01:15:38   sandboxing prevents that but because you're going to end up getting the wrong thing and that wrong

01:15:43   thing may end up costing you money and making you accidentally sign up for a 499 per week

01:15:47   bill that it starts off as a free trial right and you're gonna you know well i can just look at the

01:15:52   reviews and it's a curated collection it's like no it's not curated apple that's any junk through

01:15:56   and the reviews are meaningless because they can be scammed and apple hasn't stopped that right

01:15:59   and the search results are terrible so even if it's the most popular app in the world and you

01:16:02   search for it by name you might get some five other results before the one you want that that

01:16:07   combined so the the nuanced art technical argument about sandboxing versus the app store and the you

01:16:13   know the the caveats about side loading combined with apple's terrible job act the actual job of

01:16:20   curation of keeping scam apps out of the app store totally undercuts their safety argument but let's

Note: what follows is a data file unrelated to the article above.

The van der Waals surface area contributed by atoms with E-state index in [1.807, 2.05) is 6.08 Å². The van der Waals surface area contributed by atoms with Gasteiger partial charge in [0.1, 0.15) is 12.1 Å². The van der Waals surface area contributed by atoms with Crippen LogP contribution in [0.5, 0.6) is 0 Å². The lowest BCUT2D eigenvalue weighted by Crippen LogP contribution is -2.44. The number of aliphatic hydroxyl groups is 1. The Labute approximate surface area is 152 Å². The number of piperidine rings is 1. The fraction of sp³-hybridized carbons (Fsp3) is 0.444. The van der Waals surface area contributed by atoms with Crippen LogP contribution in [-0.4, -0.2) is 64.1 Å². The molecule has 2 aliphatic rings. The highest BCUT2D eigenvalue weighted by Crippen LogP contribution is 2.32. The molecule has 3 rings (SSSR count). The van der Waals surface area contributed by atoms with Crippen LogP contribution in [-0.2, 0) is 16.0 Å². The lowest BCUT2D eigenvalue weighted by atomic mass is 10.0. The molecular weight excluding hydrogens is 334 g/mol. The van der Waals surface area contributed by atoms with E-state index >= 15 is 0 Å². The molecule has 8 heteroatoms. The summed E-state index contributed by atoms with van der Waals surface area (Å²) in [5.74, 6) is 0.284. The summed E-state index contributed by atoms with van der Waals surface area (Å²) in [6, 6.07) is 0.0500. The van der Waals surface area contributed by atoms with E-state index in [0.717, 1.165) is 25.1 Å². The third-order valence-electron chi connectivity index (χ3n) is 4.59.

01:16:26   set that aside for now because that's a huge thing to set aside right but you're right but

01:16:32   other than that did you enjoy the play mr clinton right but this this particular story is about one

01:16:37   new thing that they're doing that apple is doing to try to reduce the scams right and and and this

01:16:44   new thing i'm going to come at this from the entire entirely the opposite direction although

01:16:47   it'll it'll come around you'll see um it reminds me of my very first thought and i brought this up

01:16:54   on past shows my very first thought when the app store was announced it flashed in my head when

01:16:58   they were talking about it on screen in the presentation here comes the app store right

01:17:02   and here's what you can do because you know i was virtually surrounded i wasn't there in person but

01:17:07   i was virtually surrounded by all my other uh apple nerd friends watching the same keynote

01:17:12   remotely or in person and we're all taking it in i i think it was a live stream who knows i can't

01:17:16   remember it's too long ago um and they put those slides up to the app store is coming

01:17:21   and what i thought was here are all these people that i know my friends who are you know what we